The first Captain America film was a box office success, so it’s no wonder Marvel Studios decided to make a sequel. For those who don’t know, the sequel is titled Captain America: Winter Soldier and will feature new characters including (stifles laughter) the Falcon. Though the movie is still over a year away I decided to check out the comic arc it will no doubt be based on. The Winter Soldier plotline garnered a lot of praise and even won an Eisner Award; I have to say this run really does deserve the acclaim it has received.
Warning: I usually try to avoid spoilers in my reviews, but this time spoilers follow. This information will probably also spoil a key plot point in the upcoming Marvel film, so don’t read further if you don’t want to risk ruining your surprise.
Captain America: Winter Soldier is the arc that started the relaunch/renumbering of Captain America back in the early 2000s. This story ran in issues #1-9 and #11-14. As the story begins, the Red Skull has once again come into possession of a Cosmic Cube, though he needs to harvest life force in order to use it. Before he can start his plan of terror, however, the Skull is assassinated. Soon, strange disappearences and acts of hate targeting Captain America’s former comrades (living and dead) abound. Cap sets off to uncover the plot, and learns a shocking truth: his former partner, Bucky, did not die in a plane explosion during WWII and instead became a Russian assassin known as the Winter Soldier. The Winter Soldier, however, is merely a pawn in the schemes of Russian General Alexander Lukin. Soon, a conflict between Cap and Bucky is unavoidable, and no one will escape unscathed.
Ed Brubaker’s writing hasn’t always impressed me and thus I started reading this comic with fairly low expectations. Honestly, I’m glad this arc took me by surprise. The presentation is what I like most of all: the story shifts between showing Cap’s present day situation and his adventures during the Second World War. Brubaker also makes sure to reward long-time Captain America fans (and inform newer ones) by referencing tons of events in his history, even showcasing a few of the alternate Captain Americas of the past.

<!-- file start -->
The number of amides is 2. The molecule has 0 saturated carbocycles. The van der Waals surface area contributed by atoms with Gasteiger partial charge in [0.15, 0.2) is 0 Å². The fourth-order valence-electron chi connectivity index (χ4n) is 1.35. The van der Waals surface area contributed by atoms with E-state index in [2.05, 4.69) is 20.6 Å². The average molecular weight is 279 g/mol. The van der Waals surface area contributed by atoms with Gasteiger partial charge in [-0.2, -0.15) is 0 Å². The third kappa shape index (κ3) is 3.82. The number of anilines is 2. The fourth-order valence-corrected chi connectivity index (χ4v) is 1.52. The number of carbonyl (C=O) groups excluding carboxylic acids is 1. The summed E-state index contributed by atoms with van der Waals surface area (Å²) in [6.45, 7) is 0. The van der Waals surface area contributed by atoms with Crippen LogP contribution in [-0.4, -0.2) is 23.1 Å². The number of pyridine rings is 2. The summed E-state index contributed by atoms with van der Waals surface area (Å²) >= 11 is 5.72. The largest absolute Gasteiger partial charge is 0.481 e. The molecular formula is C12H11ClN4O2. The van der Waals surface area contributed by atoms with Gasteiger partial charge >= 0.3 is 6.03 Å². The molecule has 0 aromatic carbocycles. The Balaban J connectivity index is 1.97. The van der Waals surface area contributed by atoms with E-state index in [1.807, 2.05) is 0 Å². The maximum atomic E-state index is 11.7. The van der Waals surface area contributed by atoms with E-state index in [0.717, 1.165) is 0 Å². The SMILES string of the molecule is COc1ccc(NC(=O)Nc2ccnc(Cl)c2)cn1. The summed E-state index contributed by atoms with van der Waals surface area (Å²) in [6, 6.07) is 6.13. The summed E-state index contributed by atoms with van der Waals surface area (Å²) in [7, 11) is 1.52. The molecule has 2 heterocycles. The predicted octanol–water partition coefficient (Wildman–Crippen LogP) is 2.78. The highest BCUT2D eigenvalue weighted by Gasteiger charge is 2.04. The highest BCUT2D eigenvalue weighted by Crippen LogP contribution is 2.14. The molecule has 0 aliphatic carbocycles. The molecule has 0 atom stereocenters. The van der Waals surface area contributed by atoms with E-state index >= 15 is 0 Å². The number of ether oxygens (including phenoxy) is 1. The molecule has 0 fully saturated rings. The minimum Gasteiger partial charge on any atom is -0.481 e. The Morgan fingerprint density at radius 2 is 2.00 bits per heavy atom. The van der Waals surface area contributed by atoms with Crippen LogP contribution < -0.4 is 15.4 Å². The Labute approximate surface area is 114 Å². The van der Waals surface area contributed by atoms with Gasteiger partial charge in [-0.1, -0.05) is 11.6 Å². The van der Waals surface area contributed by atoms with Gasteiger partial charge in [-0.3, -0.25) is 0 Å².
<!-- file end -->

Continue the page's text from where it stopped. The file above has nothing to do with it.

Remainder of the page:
These references are more than Easter Eggs; they directly influence the story each time they are presented. In fact, one of my favorite issues involved Jack Monroe, a man who temporarily served as a replacement for Bucky and later took on Steve Rogers’s old identity of Nomad. Monroe’s brief tale is powerful and heartfelt, beautifully showcasing a man’s descent into madness as he loses absolutely everything.
Brubaker finds a great voice for the characters as well. The pacing is good, especially since most arcs that span more than six to eight issues can often feel filler-heavy. Sadly, not all writing is perfect: a few times I felt like certain characters, especially Sharon Carter and Nick Fury, were shoe-horned into the story more for the sake of cameos and fan service than as actual contributions to the plot. I feel like only one of the two was really necessary for the story, and it often seemed they just played tag-team as Cap’s sounding board.
Captain America: Winter Soldier’s art comes from the talented team of Steve Epting (with aid from Mike Perkins) and Michael Lark, with the former creating the modern events and the latter handling the flashback sequences. Both men do great work, drawing realistic characters full of heroic gusto. The historical scenes are especially great as Lark pays attention to period in the clothing and weaponry he depicts. My favorite scene involved the defense of a Russian village from German forces; the artists beautifully contrast the harsh Russian landscape with the bright American heroes.
The scenes of Cap throwing his shield are especially good; the way the weapon’s trajectory is varied from fight to fight is pretty cool. I have to admit, however, that I strongly dislike the use, or should I say overuse, of shadow in this comic: just about everything looks too dark. I’m not sure if this was an attempt at further realism or a desire for grittiness, but often it just looked like the artist was trying to hide unfinished sections of the work.
Colorist Frank D’Armata may be partially to blame for the darkness, but his muted palette usually informs the story quite well, breaking the grime with the shining colors of Agent 13’s hair or Cap’s shield. John Paul Leon and Tom Palmer created art for a sole issue, “The Lonesome Death of Jack Monroe” which, as I mentioned earlier, was probably my favorite part of the storyline. Their portrayals of madness were great, making use of objects like mirrors to show Monroe’s descent into insanity. In terms of style, their art is far less realistic than that of Epting and Lark, but it is still quite good and, thankfully, avoids “overshadowing.”
Captain America is probably my favorite Marvel superhero, but it’s rare I read a story starring him that really grabs my interest. Winter Soldier finally lived up to what I want from a Captain America comic: it has a great plot and strong art to grab and hold my attention. There may be better Captain America stories but, at least in my experience, this is the best one.
-overuse of shadows
-characters of Sharon Carter and Nick Fury feel unnecessary at times
-it’s somewhat hard to take a badass character named “Bucky” seriously and The Falcon is irredeemably lame
Brett Simon is a twenty-three year old comic enthusiast. The edition of Winter Soldier he read had a really awkward lettering misprint which involved Cap cursing at Bucky and telling him he’s the Red Skull’s daughter.
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